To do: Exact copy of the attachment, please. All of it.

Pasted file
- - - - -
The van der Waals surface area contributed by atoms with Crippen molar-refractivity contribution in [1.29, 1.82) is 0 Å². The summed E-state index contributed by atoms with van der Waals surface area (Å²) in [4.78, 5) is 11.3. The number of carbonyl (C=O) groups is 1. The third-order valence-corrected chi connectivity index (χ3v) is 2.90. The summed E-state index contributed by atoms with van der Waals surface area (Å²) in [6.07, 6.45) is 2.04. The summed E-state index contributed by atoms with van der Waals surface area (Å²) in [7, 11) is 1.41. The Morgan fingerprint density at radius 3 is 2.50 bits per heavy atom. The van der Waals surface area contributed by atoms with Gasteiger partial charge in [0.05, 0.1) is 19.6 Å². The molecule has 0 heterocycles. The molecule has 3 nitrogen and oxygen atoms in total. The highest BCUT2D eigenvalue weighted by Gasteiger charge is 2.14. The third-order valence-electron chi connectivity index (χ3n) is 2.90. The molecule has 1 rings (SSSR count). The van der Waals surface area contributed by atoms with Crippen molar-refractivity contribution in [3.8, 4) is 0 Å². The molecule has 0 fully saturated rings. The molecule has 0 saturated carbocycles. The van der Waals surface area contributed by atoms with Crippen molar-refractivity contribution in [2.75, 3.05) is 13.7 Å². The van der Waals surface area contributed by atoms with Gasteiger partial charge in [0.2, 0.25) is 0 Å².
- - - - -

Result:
The van der Waals surface area contributed by atoms with Crippen molar-refractivity contribution in [1.29, 1.82) is 0 Å². The summed E-state index contributed by atoms with van der Waals surface area (Å²) in [4.78, 5) is 11.3. The number of carbonyl (C=O) groups is 1. The third-order valence-corrected chi connectivity index (χ3v) is 2.90. The summed E-state index contributed by atoms with van der Waals surface area (Å²) in [6.07, 6.45) is 2.04. The summed E-state index contributed by atoms with van der Waals surface area (Å²) in [7, 11) is 1.41. The Morgan fingerprint density at radius 3 is 2.50 bits per heavy atom. The van der Waals surface area contributed by atoms with Gasteiger partial charge in [0.05, 0.1) is 19.6 Å². The molecule has 0 heterocycles. The molecule has 3 nitrogen and oxygen atoms in total. The highest BCUT2D eigenvalue weighted by Gasteiger charge is 2.14. The third-order valence-electron chi connectivity index (χ3n) is 2.90. The molecule has 1 rings (SSSR count). The van der Waals surface area contributed by atoms with Crippen molar-refractivity contribution in [3.8, 4) is 0 Å². The molecule has 0 fully saturated rings. The molecule has 0 saturated carbocycles. The van der Waals surface area contributed by atoms with Crippen molar-refractivity contribution in [2.75, 3.05) is 13.7 Å². The van der Waals surface area contributed by atoms with Gasteiger partial charge in [0.2, 0.25) is 0 Å².